Burton Address to Opening of Japan & NZ Symposium
Burton Address to Opening of Japan and New Zealand Symposium on Tourism and Cross-Cultural Exchange
Konichiwa and a warm welcome to you all, especially to Matsumoto-san, Japan’s Ambassador to New Zealand, and our other distinguished guests.
Thank you for inviting me here today to address the opening of this Japan-NZ Symposium on Tourism and Cross-Cultural Exchange. In March of this year, I was privileged to speak at the initial New Zealand/Japan Symposium on Tourism.
Although that event was extremely successful and resulted in a great deal of worthwhile discussion, there is still much to learn about this important relationship. Today’s Symposium will focus on the cultural aspects of Japan-New Zealand tourism, including the focus on education as a key component of tourism and cross-cultural exchange.
Cross-cultural exchange between our two countries happens at a multitude of levels. From the formal visits of Ministers, to our 43 sister districts and cities, to exchanges such as the Japan Karate Association, of which I am the New Zealand president.
Indeed, earlier this year, the New Zealand Government recognised Professor Shunsuke Takahashi of Tokyo with a New Zealand honour for his more than a quarter century of contribution to Japan Karate in New Zealand.
Tourism is one of the main ways our two countries learn about each other.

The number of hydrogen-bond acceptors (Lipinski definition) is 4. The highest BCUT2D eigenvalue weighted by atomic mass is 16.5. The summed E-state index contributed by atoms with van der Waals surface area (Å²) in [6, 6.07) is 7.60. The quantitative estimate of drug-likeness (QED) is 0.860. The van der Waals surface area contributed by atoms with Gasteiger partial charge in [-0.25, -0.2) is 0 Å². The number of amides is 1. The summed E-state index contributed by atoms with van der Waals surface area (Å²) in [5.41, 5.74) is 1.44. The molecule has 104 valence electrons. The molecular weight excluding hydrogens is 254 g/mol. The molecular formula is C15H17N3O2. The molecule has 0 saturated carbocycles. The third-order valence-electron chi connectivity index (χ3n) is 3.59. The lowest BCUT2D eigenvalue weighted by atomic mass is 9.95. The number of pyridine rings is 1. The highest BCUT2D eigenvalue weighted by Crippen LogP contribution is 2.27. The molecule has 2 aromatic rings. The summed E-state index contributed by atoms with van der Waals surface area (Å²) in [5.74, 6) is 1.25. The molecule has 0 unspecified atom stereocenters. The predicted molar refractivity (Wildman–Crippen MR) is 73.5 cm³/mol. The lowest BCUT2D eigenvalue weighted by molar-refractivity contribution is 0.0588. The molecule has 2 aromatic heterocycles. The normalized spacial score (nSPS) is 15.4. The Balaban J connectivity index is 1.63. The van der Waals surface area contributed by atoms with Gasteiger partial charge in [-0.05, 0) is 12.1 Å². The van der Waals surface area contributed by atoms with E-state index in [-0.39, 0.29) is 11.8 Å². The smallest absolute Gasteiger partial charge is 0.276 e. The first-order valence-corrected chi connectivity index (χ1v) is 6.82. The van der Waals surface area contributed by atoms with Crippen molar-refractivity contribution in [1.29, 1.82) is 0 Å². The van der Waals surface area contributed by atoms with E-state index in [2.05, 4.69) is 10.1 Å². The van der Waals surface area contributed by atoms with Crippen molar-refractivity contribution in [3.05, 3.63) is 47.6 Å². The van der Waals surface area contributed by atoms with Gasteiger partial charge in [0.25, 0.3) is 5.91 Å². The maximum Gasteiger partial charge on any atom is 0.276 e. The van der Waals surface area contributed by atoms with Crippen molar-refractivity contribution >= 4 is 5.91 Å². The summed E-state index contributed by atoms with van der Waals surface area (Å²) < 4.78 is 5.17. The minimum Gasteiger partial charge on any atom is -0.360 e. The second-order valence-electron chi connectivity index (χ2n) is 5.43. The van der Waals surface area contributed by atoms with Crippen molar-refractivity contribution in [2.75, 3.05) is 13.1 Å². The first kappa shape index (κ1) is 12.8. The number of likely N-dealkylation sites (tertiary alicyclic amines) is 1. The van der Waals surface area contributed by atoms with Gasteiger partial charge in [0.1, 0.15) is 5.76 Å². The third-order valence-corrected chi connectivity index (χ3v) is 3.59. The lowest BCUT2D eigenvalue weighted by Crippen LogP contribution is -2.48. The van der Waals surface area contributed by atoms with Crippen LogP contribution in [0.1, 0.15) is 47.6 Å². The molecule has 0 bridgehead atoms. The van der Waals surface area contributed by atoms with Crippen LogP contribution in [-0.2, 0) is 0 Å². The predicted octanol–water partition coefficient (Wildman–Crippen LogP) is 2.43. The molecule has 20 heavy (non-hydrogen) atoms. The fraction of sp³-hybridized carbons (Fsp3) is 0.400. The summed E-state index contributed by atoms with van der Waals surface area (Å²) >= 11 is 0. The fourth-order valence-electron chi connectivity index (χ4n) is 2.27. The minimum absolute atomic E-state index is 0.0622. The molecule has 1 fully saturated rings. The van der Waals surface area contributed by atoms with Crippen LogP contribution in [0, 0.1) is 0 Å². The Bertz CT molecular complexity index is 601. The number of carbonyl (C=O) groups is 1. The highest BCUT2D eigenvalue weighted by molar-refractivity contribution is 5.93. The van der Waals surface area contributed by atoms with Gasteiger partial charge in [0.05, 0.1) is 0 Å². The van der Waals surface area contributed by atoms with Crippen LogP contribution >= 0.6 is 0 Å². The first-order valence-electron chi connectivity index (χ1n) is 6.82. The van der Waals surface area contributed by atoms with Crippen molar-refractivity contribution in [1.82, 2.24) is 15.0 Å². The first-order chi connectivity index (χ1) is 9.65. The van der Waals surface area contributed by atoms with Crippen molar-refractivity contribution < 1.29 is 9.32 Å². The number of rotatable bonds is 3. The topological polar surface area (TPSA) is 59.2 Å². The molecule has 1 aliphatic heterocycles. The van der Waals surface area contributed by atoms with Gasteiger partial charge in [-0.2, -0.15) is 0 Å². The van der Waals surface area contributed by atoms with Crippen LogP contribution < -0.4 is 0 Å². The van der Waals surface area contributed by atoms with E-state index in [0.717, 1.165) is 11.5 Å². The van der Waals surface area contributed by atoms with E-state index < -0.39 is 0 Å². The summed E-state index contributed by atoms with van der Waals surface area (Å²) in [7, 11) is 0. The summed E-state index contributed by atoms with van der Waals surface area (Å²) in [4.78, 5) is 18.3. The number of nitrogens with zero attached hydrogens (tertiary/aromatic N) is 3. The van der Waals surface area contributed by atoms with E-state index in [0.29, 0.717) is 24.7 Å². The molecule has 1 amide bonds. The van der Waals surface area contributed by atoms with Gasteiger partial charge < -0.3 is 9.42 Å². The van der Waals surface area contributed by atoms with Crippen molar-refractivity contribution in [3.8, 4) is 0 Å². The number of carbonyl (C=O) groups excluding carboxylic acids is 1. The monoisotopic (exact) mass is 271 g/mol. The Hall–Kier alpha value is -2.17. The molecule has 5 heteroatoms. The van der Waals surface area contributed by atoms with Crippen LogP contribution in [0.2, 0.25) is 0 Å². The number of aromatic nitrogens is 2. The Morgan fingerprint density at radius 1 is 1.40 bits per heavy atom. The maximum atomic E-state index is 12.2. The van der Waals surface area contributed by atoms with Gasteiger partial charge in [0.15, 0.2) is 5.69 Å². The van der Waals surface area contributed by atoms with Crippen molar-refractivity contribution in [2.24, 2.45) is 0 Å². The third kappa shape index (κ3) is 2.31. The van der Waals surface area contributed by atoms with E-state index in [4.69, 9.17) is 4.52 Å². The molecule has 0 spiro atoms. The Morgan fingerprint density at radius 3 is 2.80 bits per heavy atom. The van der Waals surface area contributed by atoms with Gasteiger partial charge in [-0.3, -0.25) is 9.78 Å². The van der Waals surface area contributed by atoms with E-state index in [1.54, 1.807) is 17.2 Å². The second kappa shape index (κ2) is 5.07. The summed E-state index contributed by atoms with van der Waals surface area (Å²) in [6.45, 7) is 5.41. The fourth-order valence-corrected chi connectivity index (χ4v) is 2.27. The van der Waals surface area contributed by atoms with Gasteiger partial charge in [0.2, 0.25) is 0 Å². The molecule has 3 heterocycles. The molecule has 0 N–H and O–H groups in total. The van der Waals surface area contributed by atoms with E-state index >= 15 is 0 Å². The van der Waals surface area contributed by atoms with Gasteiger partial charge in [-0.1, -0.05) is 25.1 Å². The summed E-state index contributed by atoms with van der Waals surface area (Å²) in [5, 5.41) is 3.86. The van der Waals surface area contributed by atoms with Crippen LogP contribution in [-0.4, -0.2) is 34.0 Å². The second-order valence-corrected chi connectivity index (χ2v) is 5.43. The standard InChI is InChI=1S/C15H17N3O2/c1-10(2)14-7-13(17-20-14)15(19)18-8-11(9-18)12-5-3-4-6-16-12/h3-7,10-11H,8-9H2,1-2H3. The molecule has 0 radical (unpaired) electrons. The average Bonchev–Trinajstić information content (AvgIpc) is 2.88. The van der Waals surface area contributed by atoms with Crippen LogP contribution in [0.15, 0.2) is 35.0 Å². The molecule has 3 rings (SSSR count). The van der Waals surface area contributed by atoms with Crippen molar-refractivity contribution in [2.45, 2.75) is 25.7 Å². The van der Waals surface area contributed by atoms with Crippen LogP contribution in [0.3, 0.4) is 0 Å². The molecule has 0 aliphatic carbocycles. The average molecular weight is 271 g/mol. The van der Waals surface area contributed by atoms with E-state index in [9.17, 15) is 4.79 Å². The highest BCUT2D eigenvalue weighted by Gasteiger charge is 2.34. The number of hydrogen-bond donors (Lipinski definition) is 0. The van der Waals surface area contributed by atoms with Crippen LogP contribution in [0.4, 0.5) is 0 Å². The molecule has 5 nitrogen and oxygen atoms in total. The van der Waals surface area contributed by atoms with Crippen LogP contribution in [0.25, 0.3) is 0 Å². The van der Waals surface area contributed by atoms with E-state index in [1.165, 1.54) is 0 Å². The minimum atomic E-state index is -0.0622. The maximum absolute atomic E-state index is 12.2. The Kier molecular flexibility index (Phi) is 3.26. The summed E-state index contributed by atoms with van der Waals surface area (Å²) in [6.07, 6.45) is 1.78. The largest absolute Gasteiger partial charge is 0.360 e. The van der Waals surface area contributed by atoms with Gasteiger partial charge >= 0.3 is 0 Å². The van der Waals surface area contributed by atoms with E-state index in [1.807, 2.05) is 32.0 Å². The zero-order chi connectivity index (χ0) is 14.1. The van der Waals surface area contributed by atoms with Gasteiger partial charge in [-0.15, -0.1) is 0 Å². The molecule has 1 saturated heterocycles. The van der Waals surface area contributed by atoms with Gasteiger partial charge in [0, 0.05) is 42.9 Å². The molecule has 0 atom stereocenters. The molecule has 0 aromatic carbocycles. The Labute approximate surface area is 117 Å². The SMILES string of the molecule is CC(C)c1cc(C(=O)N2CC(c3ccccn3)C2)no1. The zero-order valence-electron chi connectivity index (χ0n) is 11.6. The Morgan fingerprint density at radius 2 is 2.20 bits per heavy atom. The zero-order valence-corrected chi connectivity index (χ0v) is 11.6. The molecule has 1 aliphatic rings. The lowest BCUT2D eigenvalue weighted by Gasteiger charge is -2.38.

I know you are well aware of tourism’s importance to the New Zealand economy. Tourism is responsible for 10% of our gross domestic product, one in ten jobs and over 15,000 tourism businesses throughout New Zealand. It is also one of our largest earners of foreign exchange
Within this flourishing market, we cannot over-emphasise the scale and value of Japanese visitors to our tourism sector. Japan has consistently remained our fourth largest market in terms of visitor arrivals, with 152,000 visitors in the year to the end of September.
Forecasts predict that Japan will become even more important to our tourism market in the future. By 2008, it is estimated that visitors from Japan will:
Increase in number to around 213,000 – this is annual average growth of 5.2%. Stay longer – averaging just over 18 days each. At the moment the average stay is nearly 17 days. And spend more, increasing from $640 million in 2001 to around $1.2 billion by 2008. That is a huge contribution to New Zealand’s economy.
Clearly, it is essential for New Zealand’s tourism sector to understand and appreciate Japanese culture in order to identify and deliver on the needs and wants of Japanese visitors.
After all, Japanese visitors come from a variety of backgrounds, and they don’t all want the same things. Tourism New Zealand’s market research has helped us to identify our key markets in Japan and, as a result, how to work to endeavour to provide the kind of experiences desirable to those markets. Knowing what visitors enjoy, where they like to stay and how they like to travel, is essential to ensure we deliver on New Zealand’s marketing promise.
For example, we know that the ‘silver market’ visitors aged over 50 make up 37% of our visitors from Japan at the moment. These guests enjoy visits that feature nature, culture, history, local food and wine, short walks and garden visits.